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Will GM Bailout Trigger a WTO Case?

That's what the American Enterprise Institute seems to think in a new policy brief:

GM had recently informed Congress that it planned to produce roughly 50,000 subcompacts per year in China to sell in the U.S market in the near future. However, on Thursday, UAW President Ron Gettelfinger said that GM had agreed not to import the cars from China and to produce them in the United States instead as part of its deal with the UAW. This change opens up an enormous set of problems for the United States that will stretch well beyond the automotive sector. The United States has commitments under the World Trade Organization for its tariffs on cars; it's supposed to avoid quantitative restrictions altogether. This latest policy switch looks very much like a government-mandated reduction in auto imports from China...

Nor will GM be the only automaker affected. The principle criticism levied by opponents of the Korea-United States Free Trade Agreement has been that South Korea maintains non-tariff barriers that block imports of U.S. cars. Will the United States still make these arguments while it blatantly uses its financial leverage to block foreign auto exports into the United States?


The Wall Street Journal cited some factors that might tamp down this criticism:

The Canadian government is taking a stake in GM, which could give the restructuring a sense of multilateralism.

Some other governments may balk at challenging the U.S. because they also support domestic auto makers. The German state of Lower Saxony holds just over 20% of Volkswagen AG. The German government and the European Commission have fought for years over a German law that essentially allows Lower Saxony to block VW's major decisions.

...And notes some other potential WTO conflicts of the GM move:

U.S. support for GM has both trade and investment implications. On the trade front, the issues include whether U.S. support amounts to unfair subsidies and whether, as a government-owned entity, GM is bound by international procurement rules that limit the U.S. government from discriminating against foreign suppliers.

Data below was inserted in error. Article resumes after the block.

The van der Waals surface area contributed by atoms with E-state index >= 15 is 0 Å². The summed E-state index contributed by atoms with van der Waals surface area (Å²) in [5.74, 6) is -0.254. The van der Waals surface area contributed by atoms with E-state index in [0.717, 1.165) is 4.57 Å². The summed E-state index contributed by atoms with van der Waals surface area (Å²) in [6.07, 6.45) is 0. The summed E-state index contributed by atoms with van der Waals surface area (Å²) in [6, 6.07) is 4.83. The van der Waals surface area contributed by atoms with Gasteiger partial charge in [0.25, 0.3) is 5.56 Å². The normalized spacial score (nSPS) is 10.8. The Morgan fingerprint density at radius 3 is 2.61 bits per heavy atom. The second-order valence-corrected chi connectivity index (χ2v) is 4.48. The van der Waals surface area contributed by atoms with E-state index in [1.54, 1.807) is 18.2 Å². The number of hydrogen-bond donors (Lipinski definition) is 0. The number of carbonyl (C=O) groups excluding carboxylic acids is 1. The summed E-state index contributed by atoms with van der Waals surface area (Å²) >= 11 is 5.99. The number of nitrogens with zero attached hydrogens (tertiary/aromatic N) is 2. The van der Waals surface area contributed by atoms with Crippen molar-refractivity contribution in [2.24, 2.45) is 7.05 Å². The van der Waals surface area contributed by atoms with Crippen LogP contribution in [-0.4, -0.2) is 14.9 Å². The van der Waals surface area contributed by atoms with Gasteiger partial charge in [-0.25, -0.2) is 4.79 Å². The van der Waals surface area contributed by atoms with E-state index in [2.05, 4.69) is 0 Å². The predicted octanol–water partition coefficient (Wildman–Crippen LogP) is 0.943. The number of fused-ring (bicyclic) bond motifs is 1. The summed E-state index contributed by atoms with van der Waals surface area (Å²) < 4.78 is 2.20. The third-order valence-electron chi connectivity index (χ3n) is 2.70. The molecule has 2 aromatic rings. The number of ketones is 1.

When it comes to investment, GM's moves overseas could face tougher scrutiny. The U.S. often closely examines investment by state-owned companies to make sure the firms are acting in a commercial rather than political fashion. That level of scrutiny might now be applied to GM overseas.

Once again, I gotta point out the double standard here. There was not a lot of hooting and hollering going on when AIG and Citi became government-owned entities, and there is certainly a case that could be made that these moves ran afoul of the spirit if not letter of the U.S. WTO commitments on financial services. To paraphrase Leo Gerard, we'll call your bailout WTO-illegal if it benefits those that shower after work, but not if it benefits those that shower before work.

(HT to Simon Lester.)

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Comments

jordan

Taxpayers do not have unlimited funds -- but the government continues to spend money like it's their own pocket book.

When capitalism's business cycle veers into discomfort (unemployment, slowing sales and borrowing, etc.) -- the State (government) now suppresses recession with monetary policy (making money cheap and abundant) and fiscal policy (quantitative easing, injections of liquidity, stimulus programs, etc.) so nobody feels pain. But the problems are still there, just hidden for a time by the bailouts. They will continue to grow until another bailout is needed (e.g. Chrysler).

Capitalists and those that embrace the free market reject this narrow notion for many reasons. Chief among them is that fact that experience and progress is the byproduct as we surmount difficulty. The Marines say, pain is weakness leaving the body. These downturns are inefficiencies leaving the system. These loans will be used to prop up inefficient systems. Nobody truly learns. Nobody truly grows. Nobody progresses.

--

Stop the paronioa: You do not need to boycott car manufactures that accept bailouts. Capitalism thrives when you make a decision that fits you. You should find the car that you want -- and that meet the criteria important to you. Car manufacturers that accept bailout money will be required to add inefficiencies to their business model and are at a disadvantage to produce the car that meets your needs the best. You should make car manufacturers and dealers compete for your business.

So if you are thinking about a car, check out this process on this blog: http://excarsalesman.typepad.com/

Sincerely,

Ford Fan

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